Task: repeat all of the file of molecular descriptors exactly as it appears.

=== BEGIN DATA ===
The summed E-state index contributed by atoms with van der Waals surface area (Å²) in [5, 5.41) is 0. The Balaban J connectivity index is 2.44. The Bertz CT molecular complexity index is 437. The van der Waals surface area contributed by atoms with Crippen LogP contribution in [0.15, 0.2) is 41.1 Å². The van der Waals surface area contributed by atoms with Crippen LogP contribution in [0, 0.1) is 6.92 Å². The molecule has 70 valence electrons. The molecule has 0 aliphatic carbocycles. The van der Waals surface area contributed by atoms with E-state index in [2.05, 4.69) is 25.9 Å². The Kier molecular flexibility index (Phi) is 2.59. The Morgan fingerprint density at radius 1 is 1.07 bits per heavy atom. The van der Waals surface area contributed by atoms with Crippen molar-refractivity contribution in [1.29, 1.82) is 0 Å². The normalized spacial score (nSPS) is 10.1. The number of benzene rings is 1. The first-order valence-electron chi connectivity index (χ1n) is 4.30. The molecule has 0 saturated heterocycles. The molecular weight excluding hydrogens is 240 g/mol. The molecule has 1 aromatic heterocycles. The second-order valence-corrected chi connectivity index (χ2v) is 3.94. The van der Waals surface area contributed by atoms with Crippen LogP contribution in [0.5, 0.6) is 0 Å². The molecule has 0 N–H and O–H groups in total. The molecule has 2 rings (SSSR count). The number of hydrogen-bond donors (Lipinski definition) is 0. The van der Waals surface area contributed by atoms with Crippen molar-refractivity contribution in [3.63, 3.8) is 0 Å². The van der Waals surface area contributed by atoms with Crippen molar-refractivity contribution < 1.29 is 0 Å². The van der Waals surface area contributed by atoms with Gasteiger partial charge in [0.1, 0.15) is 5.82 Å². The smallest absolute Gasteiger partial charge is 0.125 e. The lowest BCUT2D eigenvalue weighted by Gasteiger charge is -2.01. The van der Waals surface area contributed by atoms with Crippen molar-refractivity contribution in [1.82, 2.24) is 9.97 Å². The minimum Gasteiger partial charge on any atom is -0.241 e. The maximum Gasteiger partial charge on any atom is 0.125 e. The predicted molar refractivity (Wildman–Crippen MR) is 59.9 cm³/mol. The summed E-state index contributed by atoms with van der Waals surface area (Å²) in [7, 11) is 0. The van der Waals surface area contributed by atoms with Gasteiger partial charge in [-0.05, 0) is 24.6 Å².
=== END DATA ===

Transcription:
The summed E-state index contributed by atoms with van der Waals surface area (Å²) in [5, 5.41) is 0. The Balaban J connectivity index is 2.44. The Bertz CT molecular complexity index is 437. The van der Waals surface area contributed by atoms with Crippen LogP contribution in [0.15, 0.2) is 41.1 Å². The van der Waals surface area contributed by atoms with Crippen LogP contribution in [0, 0.1) is 6.92 Å². The molecule has 70 valence electrons. The molecule has 0 aliphatic carbocycles. The van der Waals surface area contributed by atoms with E-state index in [2.05, 4.69) is 25.9 Å². The Kier molecular flexibility index (Phi) is 2.59. The Morgan fingerprint density at radius 1 is 1.07 bits per heavy atom. The van der Waals surface area contributed by atoms with Crippen molar-refractivity contribution in [1.29, 1.82) is 0 Å². The normalized spacial score (nSPS) is 10.1. The number of benzene rings is 1. The first-order valence-electron chi connectivity index (χ1n) is 4.30. The molecule has 0 saturated heterocycles. The molecular weight excluding hydrogens is 240 g/mol. The molecule has 1 aromatic heterocycles. The second-order valence-corrected chi connectivity index (χ2v) is 3.94. The van der Waals surface area contributed by atoms with Crippen LogP contribution in [0.5, 0.6) is 0 Å². The molecule has 0 N–H and O–H groups in total. The molecule has 2 rings (SSSR count). The number of hydrogen-bond donors (Lipinski definition) is 0. The van der Waals surface area contributed by atoms with Crippen molar-refractivity contribution in [3.63, 3.8) is 0 Å². The van der Waals surface area contributed by atoms with Crippen molar-refractivity contribution < 1.29 is 0 Å². The van der Waals surface area contributed by atoms with Gasteiger partial charge in [0.1, 0.15) is 5.82 Å². The smallest absolute Gasteiger partial charge is 0.125 e. The lowest BCUT2D eigenvalue weighted by Gasteiger charge is -2.01. The van der Waals surface area contributed by atoms with Crippen molar-refractivity contribution in [1.82, 2.24) is 9.97 Å². The minimum Gasteiger partial charge on any atom is -0.241 e. The maximum Gasteiger partial charge on any atom is 0.125 e. The predicted molar refractivity (Wildman–Crippen MR) is 59.9 cm³/mol. The summed E-state index contributed by atoms with van der Waals surface area (Å²) in [7, 11) is 0. The van der Waals surface area contributed by atoms with Gasteiger partial charge in [-0.05, 0) is 24.6 Å².